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What Is Charbroiling?

by James Holloway, studioD

Charbroiling involves cooking meat at very high temperatures on a metal grate over a heat source. This quick method of cooking produces food with patches of dark branding corresponding to the ridges or bars of the grate. Outside the United States, charbroiling is usually called chargrilling; 'broiling' generally refers only to oven broiling.

You Look Radiant

Food that is broiled is cooked by exposure to radiant heat from a heat source. Charbroiling, however, uses radiant heat from the burner, as well as conduction heat from the metal grate or grill. Like oven broiling, charbroiling takes place at very high temperature; a typical grill, however, might reach 350 to 400 degrees Fahrenheit, and charbroiling takes place at between 550 F and 700 F. Larger professional charbroilers can reach even higher temperatures.

Divided By a Common Language

The term "charbroil" has a long history, originating in the 1950s as a combination of the words "charcoal" and "broil." For most people, however, "broiling" refers to oven broiling; this is particularly true outside the U.S. and Canada.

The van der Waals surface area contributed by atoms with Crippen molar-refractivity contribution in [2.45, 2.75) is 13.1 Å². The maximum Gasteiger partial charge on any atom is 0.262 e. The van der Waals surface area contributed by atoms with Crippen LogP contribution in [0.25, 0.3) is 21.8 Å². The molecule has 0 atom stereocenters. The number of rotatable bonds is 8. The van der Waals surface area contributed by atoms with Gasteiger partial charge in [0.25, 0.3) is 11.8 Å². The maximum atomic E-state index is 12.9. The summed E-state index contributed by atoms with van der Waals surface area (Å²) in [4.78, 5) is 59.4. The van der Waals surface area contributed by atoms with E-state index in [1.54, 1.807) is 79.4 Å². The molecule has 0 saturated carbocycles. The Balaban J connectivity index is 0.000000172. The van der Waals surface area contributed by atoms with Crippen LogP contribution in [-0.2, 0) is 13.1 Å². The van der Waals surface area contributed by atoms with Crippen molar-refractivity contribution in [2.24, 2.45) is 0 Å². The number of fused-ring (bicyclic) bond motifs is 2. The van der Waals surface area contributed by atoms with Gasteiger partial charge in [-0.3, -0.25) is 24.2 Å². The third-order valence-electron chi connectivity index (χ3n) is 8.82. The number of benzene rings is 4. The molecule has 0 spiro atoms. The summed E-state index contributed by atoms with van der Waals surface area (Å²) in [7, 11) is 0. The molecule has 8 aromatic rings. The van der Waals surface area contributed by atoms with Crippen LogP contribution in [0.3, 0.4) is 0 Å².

Why Charbroil?

Charbroiling has a lot to recommend it as a cooking method. Its high temperatures mean that food cooks quickly; a chargrilled steak will take no more than a few minutes to reach perfection. The variation in cooking temperatures on the grill means that steaks can be charred directly over high heat, and then moved to a lower-heat area to finish cooking. Charbroiling isn't only for red meat, though -- charbroiled vegetables are a great addition to a salad or side dish.

Potential Health Risks

Charbroiled meats can contain high levels of certain chemicals known to cause cancer in animals. These chemicals form when chemicals within the meat itself react to very high temperatures or when fat from the meat falls into the heat source, creating flames. Attempts to determine whether there is a significant cancer risk for humans are ongoing. There is some evidence to suggest that marinades such as red wine or beer may slightly reduce the risk.

About the Author

Dr James Holloway has been writing about games, geek culture and whisky since 1995. A former editor of "Archaeological Review from Cambridge," he has also written for Fortean Times, Fantasy Flight Games and The Unspeakable Oath. A graduate of Cambridge University, Holloway runs the blog Gonzo History Gaming.

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